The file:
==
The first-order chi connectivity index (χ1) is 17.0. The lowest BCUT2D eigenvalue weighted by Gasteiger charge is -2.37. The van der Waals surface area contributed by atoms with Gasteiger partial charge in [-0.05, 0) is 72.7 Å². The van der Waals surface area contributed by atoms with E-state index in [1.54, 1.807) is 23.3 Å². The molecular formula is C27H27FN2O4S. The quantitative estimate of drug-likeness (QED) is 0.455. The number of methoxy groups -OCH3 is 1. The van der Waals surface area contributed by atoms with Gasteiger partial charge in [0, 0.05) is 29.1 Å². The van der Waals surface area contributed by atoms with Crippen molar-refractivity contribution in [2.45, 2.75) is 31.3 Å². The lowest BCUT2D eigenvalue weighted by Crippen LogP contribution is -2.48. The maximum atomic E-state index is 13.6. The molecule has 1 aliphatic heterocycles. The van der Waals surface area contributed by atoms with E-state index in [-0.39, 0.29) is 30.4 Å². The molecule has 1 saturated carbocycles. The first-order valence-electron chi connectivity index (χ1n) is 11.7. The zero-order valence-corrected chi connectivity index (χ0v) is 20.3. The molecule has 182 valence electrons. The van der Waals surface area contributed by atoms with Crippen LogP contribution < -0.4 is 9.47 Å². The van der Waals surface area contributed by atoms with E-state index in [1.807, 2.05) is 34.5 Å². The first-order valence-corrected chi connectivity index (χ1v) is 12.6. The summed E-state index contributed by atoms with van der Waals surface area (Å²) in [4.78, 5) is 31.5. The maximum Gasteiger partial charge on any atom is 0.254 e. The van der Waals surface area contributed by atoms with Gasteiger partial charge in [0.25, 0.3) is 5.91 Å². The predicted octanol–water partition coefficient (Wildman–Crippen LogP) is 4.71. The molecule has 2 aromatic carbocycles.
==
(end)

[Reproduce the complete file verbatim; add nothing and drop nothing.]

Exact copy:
The first-order chi connectivity index (χ1) is 17.0. The lowest BCUT2D eigenvalue weighted by Gasteiger charge is -2.37. The van der Waals surface area contributed by atoms with Gasteiger partial charge in [-0.05, 0) is 72.7 Å². The van der Waals surface area contributed by atoms with E-state index in [1.54, 1.807) is 23.3 Å². The molecular formula is C27H27FN2O4S. The quantitative estimate of drug-likeness (QED) is 0.455. The number of methoxy groups -OCH3 is 1. The van der Waals surface area contributed by atoms with Gasteiger partial charge in [0, 0.05) is 29.1 Å². The van der Waals surface area contributed by atoms with Crippen molar-refractivity contribution in [2.45, 2.75) is 31.3 Å². The lowest BCUT2D eigenvalue weighted by Crippen LogP contribution is -2.48. The maximum atomic E-state index is 13.6. The molecule has 1 aliphatic heterocycles. The van der Waals surface area contributed by atoms with E-state index in [-0.39, 0.29) is 30.4 Å². The molecule has 1 saturated carbocycles. The first-order valence-electron chi connectivity index (χ1n) is 11.7. The zero-order valence-corrected chi connectivity index (χ0v) is 20.3. The molecule has 182 valence electrons. The van der Waals surface area contributed by atoms with Crippen LogP contribution < -0.4 is 9.47 Å². The van der Waals surface area contributed by atoms with E-state index in [1.807, 2.05) is 34.5 Å². The first-order valence-corrected chi connectivity index (χ1v) is 12.6. The summed E-state index contributed by atoms with van der Waals surface area (Å²) in [4.78, 5) is 31.5. The maximum Gasteiger partial charge on any atom is 0.254 e. The van der Waals surface area contributed by atoms with Gasteiger partial charge in [0.25, 0.3) is 5.91 Å². The predicted octanol–water partition coefficient (Wildman–Crippen LogP) is 4.71. The molecule has 2 aromatic carbocycles.